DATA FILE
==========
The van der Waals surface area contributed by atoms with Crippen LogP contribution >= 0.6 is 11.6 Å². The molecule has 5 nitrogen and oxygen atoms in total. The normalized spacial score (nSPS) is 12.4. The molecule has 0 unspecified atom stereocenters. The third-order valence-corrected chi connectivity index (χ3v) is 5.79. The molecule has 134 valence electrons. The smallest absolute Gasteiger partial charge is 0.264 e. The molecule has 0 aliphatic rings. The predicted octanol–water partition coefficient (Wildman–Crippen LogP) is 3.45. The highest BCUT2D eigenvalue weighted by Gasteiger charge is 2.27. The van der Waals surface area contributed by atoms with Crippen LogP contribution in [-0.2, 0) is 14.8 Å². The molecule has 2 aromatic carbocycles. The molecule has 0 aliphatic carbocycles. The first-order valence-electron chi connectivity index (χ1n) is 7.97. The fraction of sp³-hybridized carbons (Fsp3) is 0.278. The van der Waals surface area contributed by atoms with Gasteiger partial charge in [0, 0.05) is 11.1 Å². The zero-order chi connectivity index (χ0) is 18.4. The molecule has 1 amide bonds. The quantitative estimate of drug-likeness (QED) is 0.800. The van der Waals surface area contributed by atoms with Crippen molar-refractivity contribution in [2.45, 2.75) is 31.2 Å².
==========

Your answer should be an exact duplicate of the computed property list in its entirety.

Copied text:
The van der Waals surface area contributed by atoms with Crippen LogP contribution >= 0.6 is 11.6 Å². The molecule has 5 nitrogen and oxygen atoms in total. The normalized spacial score (nSPS) is 12.4. The molecule has 0 unspecified atom stereocenters. The third-order valence-corrected chi connectivity index (χ3v) is 5.79. The molecule has 134 valence electrons. The smallest absolute Gasteiger partial charge is 0.264 e. The molecule has 0 aliphatic rings. The predicted octanol–water partition coefficient (Wildman–Crippen LogP) is 3.45. The highest BCUT2D eigenvalue weighted by Gasteiger charge is 2.27. The van der Waals surface area contributed by atoms with Crippen LogP contribution in [-0.2, 0) is 14.8 Å². The molecule has 2 aromatic carbocycles. The molecule has 0 aliphatic carbocycles. The first-order valence-electron chi connectivity index (χ1n) is 7.97. The fraction of sp³-hybridized carbons (Fsp3) is 0.278. The van der Waals surface area contributed by atoms with Gasteiger partial charge in [0, 0.05) is 11.1 Å². The zero-order chi connectivity index (χ0) is 18.4. The molecule has 1 amide bonds. The quantitative estimate of drug-likeness (QED) is 0.800. The van der Waals surface area contributed by atoms with Crippen molar-refractivity contribution in [2.45, 2.75) is 31.2 Å².